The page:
Debra Prinzing’s latest book, Slow Flowers: Four Seasons of Locally Grown Bouquets from the Garden, Meadow and Farm, started as a challenge to herself to use only seasonal, locally grown floral elements in her weekly bouquets. (From my perspective that’s two challenges in one, because with the many demands on my time, putting together a bouquet once a week is challenge enough.) You might say Slow Flowers is the prooftext for her previous book, The 50 Mile Bouquet: Seasonal, Local and Sustainable Flowers, demonstrating that flower arrangements composed entirely of locally grown flowers are possible year round.
Upstate NY Is Not Seattle
Before I tell you everything I liked about this book, I have to get a little rant off my chest. You see, I know Debra lives in Seattle, and when I first heard about the concept of this book, my reaction was, “Well, of course Debra can put together a bouquet every week of the year. She lives in the Pacific Northwest. They don’t have winter there, not like winter here.” And that’s true, as far as it goes. But her arrangements for the winter weeks prove that it “isn’t all about bare twigs and conifer boughs” (p. 118). A good part of it is thinking outside the box and making use of every botanical item available to you.But there’s the rub. Debra talks about using seasonal items, and I don’t call tulips or roses in February seasonal. To her, they are seasonal because they are growing in a local greenhouse during that month. For example, for Week 5, she says that “owners Gretchen Hoyt and Ben Craft use sustainable practices and toasty greenhouses to grow tulips…through the winter months” at Alm Hill Gardens near the Washington-British Columbia border (p. 108). I don’t know how much energy it takes to keep their greenhouses “toasty,” but you can bet it would take a great deal more energy to keep a similar greenhouse at the same temperature here in the Northeast. And at what point, despite being local, is that not sustainable? Just because you can get roses to bloom in a greenhouse in February–should you?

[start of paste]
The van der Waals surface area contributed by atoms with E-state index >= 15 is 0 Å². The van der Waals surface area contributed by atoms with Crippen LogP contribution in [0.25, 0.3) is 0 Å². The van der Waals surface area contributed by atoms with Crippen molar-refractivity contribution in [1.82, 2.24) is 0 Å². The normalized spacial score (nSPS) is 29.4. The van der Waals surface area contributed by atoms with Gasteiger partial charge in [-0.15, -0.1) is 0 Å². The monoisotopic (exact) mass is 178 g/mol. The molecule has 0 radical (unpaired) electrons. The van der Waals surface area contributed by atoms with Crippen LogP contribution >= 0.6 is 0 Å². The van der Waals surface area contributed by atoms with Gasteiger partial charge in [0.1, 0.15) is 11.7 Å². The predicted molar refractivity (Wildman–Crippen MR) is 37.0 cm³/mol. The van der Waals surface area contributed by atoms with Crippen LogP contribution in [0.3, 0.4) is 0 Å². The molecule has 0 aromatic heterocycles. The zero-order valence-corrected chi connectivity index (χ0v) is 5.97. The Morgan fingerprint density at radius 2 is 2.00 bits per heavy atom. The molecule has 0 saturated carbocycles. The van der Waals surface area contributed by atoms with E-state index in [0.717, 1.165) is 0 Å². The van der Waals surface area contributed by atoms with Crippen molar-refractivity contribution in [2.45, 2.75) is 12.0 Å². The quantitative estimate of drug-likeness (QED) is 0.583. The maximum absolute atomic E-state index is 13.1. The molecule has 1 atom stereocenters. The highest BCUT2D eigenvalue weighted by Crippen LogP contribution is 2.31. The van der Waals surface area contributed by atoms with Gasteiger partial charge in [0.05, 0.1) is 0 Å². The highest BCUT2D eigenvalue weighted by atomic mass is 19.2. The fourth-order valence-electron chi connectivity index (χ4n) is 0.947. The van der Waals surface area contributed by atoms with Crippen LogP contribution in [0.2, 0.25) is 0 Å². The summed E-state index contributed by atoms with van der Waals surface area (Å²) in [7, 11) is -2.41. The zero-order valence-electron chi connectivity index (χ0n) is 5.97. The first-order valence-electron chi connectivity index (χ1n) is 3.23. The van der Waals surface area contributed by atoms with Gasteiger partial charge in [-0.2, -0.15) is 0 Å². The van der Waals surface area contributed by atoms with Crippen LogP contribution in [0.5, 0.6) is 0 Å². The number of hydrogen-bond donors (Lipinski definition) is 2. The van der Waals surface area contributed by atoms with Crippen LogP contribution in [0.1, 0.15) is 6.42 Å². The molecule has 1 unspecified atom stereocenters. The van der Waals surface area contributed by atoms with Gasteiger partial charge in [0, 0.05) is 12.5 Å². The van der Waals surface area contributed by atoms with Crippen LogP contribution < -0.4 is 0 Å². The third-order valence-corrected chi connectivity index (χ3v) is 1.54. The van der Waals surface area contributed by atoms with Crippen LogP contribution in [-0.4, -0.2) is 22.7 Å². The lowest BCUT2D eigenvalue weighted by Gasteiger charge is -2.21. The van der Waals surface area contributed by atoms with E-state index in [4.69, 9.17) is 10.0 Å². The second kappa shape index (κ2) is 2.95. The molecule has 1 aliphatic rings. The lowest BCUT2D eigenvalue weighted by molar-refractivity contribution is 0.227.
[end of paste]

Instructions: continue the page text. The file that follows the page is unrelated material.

And then I think, well, if Eliot Coleman can grow vegetables all year long in the state of Maine, surely someone will sooner or later figure out how to grow and harvest flowers sustainably throughout the winter in especially cold climates. Truly, I hope they do.
Arranging Flowers: You Can Do This!
But let’s not throw the baby out with the bath water. Whatever my quibbles about seasonality, there is a wealth of inspiration, tutorials, and tips in this little volume that make it well worth keeping handy wherever you bring in flowers to arrange. Slow Flowers will inspire anyone wanting to arrange flowers from their backyard–even if they can’t manage to pull together a bouquet every week in the year. Debra says she “studied the form, line, texture, subtle color and utter uniqueness of each stem,” and it shows in her arrangements. In this book, she uses every part of the plant except the root in one arrangement or another. Of course she uses flowers, but not just blooming flowers, also flowers in tight bud that function as exclamation points (p. 52).She includes vegetables and fruits in some arrangements, and even uses unripe fruit (p.64). As you read through the book, you start to see these botanical elements not as what they are, but what they can be when juxtaposed with unlikely vase-mates.
The vessels that contain these arrangements are equally varied. Vases, of course, but also trifle bowls, lined baskets, vintage Portuguese oil jars and even old trophies. It’s a wonder she has room for them all, and of course, it’s a good excuse to go prowling around flea markets. I learned several new tricks for getting the various elements of an arrangement to stay put in their container, too, without using florist’s foam, which contains formaldehyde.
There are other tips and hints on every page: tulips continue to grow in the vase, but dahlias don’t. How to tell if a cut orchid is fresh. The best time to harvest ornamental grasses. I wish I had underlined them all, but I’ll just have to re-read the book, pen in hand. Paging through this book, I realize I haven’t been shopping in seed catalogs with cut flowers in mind. There’s a rosy pink Queen Anne’s lace called ‘Black Knight’ I’ll have to track down. And I wonder where I can find variegated Star of Bethlehem?
I’m Going To Do This!
Because Debra does use many flowers from her own garden, and because the flowers she purchases locally are also more garden-like than florist-like, reading this book renewed my interest in arranging flowers from my own garden. I’ve tried in the past and have never been satisfied with the result. But once I finished Slow Flowers I was inspired to try again. Stay tuned for the post on my flower-arranging efforts.
P.S. Check out Debra’s website where each Sunday of this year, she will post her photographs, “recipe” and tip for that week’s floral arrangement, as created for her book, Slow Flowers.
I received a review copy of Slow Flowers and I know Debra Prinzing personally. My comments about the book are my own.